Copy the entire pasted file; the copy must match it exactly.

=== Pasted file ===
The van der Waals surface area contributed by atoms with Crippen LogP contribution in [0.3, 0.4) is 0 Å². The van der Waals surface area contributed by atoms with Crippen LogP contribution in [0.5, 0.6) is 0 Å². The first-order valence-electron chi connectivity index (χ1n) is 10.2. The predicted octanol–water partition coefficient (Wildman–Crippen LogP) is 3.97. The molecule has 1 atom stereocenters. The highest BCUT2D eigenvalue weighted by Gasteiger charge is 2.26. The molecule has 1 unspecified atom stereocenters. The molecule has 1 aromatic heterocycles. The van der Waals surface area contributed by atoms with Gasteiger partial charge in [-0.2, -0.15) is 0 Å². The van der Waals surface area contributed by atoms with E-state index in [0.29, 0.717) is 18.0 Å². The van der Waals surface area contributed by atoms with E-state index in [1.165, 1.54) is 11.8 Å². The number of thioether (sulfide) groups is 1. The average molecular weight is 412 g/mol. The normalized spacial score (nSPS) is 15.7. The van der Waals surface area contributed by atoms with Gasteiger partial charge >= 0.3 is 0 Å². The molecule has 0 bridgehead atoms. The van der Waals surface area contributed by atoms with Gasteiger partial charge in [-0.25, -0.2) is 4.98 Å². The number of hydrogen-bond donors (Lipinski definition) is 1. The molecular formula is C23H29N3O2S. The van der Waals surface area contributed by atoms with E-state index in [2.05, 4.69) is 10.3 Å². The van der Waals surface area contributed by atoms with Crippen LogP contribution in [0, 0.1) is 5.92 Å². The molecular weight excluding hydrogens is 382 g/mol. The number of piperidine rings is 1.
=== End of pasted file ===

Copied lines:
The van der Waals surface area contributed by atoms with Crippen LogP contribution in [0.3, 0.4) is 0 Å². The van der Waals surface area contributed by atoms with Crippen LogP contribution in [0.5, 0.6) is 0 Å². The first-order valence-electron chi connectivity index (χ1n) is 10.2. The predicted octanol–water partition coefficient (Wildman–Crippen LogP) is 3.97. The molecule has 1 atom stereocenters. The highest BCUT2D eigenvalue weighted by Gasteiger charge is 2.26. The molecule has 1 unspecified atom stereocenters. The molecule has 1 aromatic heterocycles. The van der Waals surface area contributed by atoms with Gasteiger partial charge in [-0.2, -0.15) is 0 Å². The van der Waals surface area contributed by atoms with E-state index in [0.29, 0.717) is 18.0 Å². The van der Waals surface area contributed by atoms with E-state index in [1.165, 1.54) is 11.8 Å². The number of thioether (sulfide) groups is 1. The average molecular weight is 412 g/mol. The normalized spacial score (nSPS) is 15.7. The van der Waals surface area contributed by atoms with Gasteiger partial charge >= 0.3 is 0 Å². The molecule has 0 bridgehead atoms. The van der Waals surface area contributed by atoms with Gasteiger partial charge in [-0.25, -0.2) is 4.98 Å². The number of hydrogen-bond donors (Lipinski definition) is 1. The molecular formula is C23H29N3O2S. The van der Waals surface area contributed by atoms with E-state index in [2.05, 4.69) is 10.3 Å². The van der Waals surface area contributed by atoms with Crippen LogP contribution in [0, 0.1) is 5.92 Å². The molecular weight excluding hydrogens is 382 g/mol. The number of piperidine rings is 1.